This is our life, this is our child: mothers dancing in the margins of disability

Ypinazar, Valmae Anne (2003) This is our life, this is our child: mothers dancing in the margins of disability. PhD thesis, James Cook University.

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Abstract

This study examines the narratives of 15 mothers who each have (or had) a child who is medically, educationally and socio-culturally constituted as having a disability. This research interrogates the mothers’ narratives to consider motherhood from the discursive multiple position/ings of the society in which they live. The central research questions are: What are the lived experiences of these women who have a child who does not fit the dominant socio-cultural expectation of a 'normal' child? What subject positions are available for these women? How do they position themselves and how are they positioned in multiple discursive sites such as medicine and education? By drawing on multiple methodological frames, the study explores the lived experiences and meanings as these mothers (re)construct the discourse of motherhood. Qualitative methods were used to design the research and gather data. Poststructural and feminist perspectives are added to provide additional methods of data analysis. Poststructuralist theorisings are considered new to the field of disability studies and hence provide an opportunity to re-examine subjectivity, power/knowledge and agency in fresh ways, as various mothers in this study reject, (re)construct and even rupture dominant nondisabled assumptions not only of disability, but also of motherhood. The women’s narratives transverse multiple discursive sites but particular attention is paid to medical and educational discourses and the complex interplay of relations of power constituted with/in these sites. The outcome of analysis suggests many women with a child with a disability actively take up the subject position of 'good mother' in keeping with the dominant discourse and ideology of motherhood available in Western society and (re)construct their lives as 'normal', while simultaneously encountering societal and attitudinal barriers which continue to marginalise their child named with a disability and by association, their families. Professionals can do much to dismantle barriers encountered by these mothers and work collaboratively to ensure inclusive life experiences are available. This thesis adds to the body of literature in disability studies by adding new forms of analysis of the interaction between the lived experiences of mothers and society, serving to challenge Western socio-cultural ways of ‘knowing’ about the intersection of motherhood and disability.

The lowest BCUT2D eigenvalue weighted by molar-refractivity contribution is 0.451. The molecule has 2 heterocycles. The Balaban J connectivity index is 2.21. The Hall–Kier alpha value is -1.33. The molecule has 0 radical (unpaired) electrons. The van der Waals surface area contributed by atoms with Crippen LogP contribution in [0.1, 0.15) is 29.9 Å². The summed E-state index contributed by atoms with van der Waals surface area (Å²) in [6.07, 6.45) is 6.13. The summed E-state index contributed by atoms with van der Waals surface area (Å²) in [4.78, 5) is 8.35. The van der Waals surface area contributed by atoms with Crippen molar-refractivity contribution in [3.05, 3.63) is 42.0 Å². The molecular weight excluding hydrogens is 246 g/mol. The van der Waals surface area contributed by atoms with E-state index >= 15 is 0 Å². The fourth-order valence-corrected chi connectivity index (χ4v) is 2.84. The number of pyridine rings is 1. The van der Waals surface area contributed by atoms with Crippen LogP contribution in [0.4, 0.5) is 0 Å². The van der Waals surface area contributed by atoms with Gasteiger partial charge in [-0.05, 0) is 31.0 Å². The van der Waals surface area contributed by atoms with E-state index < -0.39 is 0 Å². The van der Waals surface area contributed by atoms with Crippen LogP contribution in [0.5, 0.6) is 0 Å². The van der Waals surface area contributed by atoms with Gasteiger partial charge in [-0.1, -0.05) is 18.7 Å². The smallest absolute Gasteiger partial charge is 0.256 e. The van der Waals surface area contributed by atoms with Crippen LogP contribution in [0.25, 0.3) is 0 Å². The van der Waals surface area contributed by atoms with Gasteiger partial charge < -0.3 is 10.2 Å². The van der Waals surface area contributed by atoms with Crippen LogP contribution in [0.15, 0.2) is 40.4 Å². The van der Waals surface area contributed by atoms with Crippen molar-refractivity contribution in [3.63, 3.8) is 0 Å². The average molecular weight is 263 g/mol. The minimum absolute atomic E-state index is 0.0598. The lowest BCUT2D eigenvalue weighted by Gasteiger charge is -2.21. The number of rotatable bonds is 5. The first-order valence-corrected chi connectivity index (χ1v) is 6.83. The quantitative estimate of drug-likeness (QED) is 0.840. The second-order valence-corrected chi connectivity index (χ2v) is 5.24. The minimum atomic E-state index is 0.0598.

Item ID: 1181
Item Type: Thesis (PhD)
Keywords: Mothers’ narratives, Disability, Children, Qualitative methods, Poststructural and feminist perspectives, Subjectivity, Power, Knowledge, Agency, Medical and educational discourses
Date Deposited: 08 Nov 2006
FoR Codes: 11 MEDICAL AND HEALTH SCIENCES > 1117 Public Health and Health Services > 111708 Health and Community Services @ 0%
11 MEDICAL AND HEALTH SCIENCES > 1117 Public Health and Health Services > 111703 Care for Disabled @ 0%
16 STUDIES IN HUMAN SOCIETY > 1608 Sociology > 160809 Sociology of Education @ 0%
13 EDUCATION > 1303 Specialist Studies in Education > 130312 Special Education and Disability @ 0%
11 MEDICAL AND HEALTH SCIENCES > 1117 Public Health and Health Services > 111707 Family Care @ 0%
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